The baton of leadership of the University of the West Indies is to be passed on in a couple months with the retirement of Sir George Alleyne who will be succeeded by businessman, Robert Bermudez.
When Sir George steps down in July it will be another punctuation point in a career of distinction for the Barbadian surgeon.
He earned the nickname ‘Champ’ because of a sojourn into boxing during high school, and transformed his winning ways from the physical to the academic to blaze a trail of excellence that took him to the top of the hemispheric United Nations Body, the Pan-American Health Organization, then onto the pinnacle of Caribbean academia, Chancellor of the University of the West Indies.
“This chancellor has risen from the classroom to the chancellorship leaving a trail of distinction at each stage, a corridor of high culture and creative consciousness carved through the debris of the early beginnings of our university,” said UWI Vice-Chancellor Sir Hilary Beckles, during a farewell dinner hosted by the Cave Hill, Barbados Campus.
“And he did it in classical Caribbean style and fashion, a Caribbean champ, for a Caribbean university... a lesson in loyalty to be admired and celebrated,” Beckles added.
Young George Alleyne demonstrated his loyalty to the Caribbean when upon winning a Barbados scholarship that gave him a choice to pursue tertiary education studies anywhere in the world, he opted to remain in the region and pursue medicine in Jamaica.
“By choosing the University College of the West Indies over Cambridge, he affirmed his faith in the West Indies,” said retired dean of the Faculty of Medicine, Sir Henry Fraser of George Alleyne’s choice to enter the Jamaica college that later became a campus of UWI.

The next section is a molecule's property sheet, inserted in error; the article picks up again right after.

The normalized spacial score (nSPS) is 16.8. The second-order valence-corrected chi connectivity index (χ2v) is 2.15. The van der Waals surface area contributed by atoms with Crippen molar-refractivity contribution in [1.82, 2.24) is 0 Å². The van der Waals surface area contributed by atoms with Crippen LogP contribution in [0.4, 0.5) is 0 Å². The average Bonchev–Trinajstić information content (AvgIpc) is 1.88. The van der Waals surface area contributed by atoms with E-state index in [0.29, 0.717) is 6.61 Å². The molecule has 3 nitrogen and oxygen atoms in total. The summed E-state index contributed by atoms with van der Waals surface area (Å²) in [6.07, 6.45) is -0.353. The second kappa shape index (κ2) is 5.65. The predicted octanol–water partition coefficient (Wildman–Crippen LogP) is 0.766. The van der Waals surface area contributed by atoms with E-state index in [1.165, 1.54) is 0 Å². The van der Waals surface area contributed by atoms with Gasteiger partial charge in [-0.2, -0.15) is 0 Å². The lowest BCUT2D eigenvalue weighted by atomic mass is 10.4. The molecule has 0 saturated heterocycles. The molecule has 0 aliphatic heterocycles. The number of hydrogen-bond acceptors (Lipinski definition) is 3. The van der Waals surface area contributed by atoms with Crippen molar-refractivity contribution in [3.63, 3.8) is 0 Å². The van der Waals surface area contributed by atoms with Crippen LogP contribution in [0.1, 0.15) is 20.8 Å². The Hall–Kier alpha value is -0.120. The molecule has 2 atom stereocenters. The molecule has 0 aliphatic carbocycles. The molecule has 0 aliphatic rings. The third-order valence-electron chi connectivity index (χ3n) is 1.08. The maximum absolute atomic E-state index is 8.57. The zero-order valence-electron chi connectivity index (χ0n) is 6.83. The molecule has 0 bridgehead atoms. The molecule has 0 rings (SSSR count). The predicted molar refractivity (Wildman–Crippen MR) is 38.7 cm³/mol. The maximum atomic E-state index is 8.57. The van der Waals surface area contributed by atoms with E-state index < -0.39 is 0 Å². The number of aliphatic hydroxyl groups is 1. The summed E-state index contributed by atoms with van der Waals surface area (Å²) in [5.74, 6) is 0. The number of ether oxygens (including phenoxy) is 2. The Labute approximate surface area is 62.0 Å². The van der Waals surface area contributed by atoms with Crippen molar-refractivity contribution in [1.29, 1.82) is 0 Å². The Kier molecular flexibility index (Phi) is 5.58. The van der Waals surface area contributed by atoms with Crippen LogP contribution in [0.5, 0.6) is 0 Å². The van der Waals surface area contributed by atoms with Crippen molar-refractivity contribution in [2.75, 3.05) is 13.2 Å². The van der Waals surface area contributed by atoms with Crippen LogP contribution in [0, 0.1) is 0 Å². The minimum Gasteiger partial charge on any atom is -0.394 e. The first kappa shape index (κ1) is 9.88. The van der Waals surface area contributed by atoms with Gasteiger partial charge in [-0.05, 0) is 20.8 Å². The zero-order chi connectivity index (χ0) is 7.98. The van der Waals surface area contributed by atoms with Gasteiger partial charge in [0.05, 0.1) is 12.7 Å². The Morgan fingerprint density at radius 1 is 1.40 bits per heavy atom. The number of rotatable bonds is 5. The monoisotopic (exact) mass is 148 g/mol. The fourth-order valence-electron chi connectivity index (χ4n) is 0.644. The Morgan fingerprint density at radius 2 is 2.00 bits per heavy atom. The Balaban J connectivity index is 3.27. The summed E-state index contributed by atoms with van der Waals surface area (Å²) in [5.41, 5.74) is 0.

The young Barbadian graduated with a gold medal and honours to earn the description of the Foundation Professor Eric Cruickshank as “the brightest ever medical graduate.”
Principal of the Cave Hill Campus, Eudine Barriteau said, “when I peruse the record and thus legacy of Sir George’s immense and erudite body of work, I experience a profound sense of appreciation and gratitude that Barbados, the Caribbean and our University of the West Indies can produce scholars and international public servants of the character and calibre of Sir George.”
She noted that Sir George co-authored seven books and 186 publications, delivered public lectures, while earning innumerable awards and accolades.
“From his first award in 1957 of the University Gold medal for the best clinical student in medicine, to the 2008, Inter American Heart Foundation Science of Peace Award, and the eighteen regional and international awards which these two bracket, Sir George demonstrates for those who are yet to come, what is indeed possible,” she said of the man who went on to become the Caribbean’s first director of the Pan-American Health Organization for two terms.
Upon retiring from PAHO he became UN special envoy on AIDS, then took up the appointment of chancellor in 2003.
“UWI will not be, and cannot be the same thereafter. He has given of his best, and the rest is to come,” Beckles said.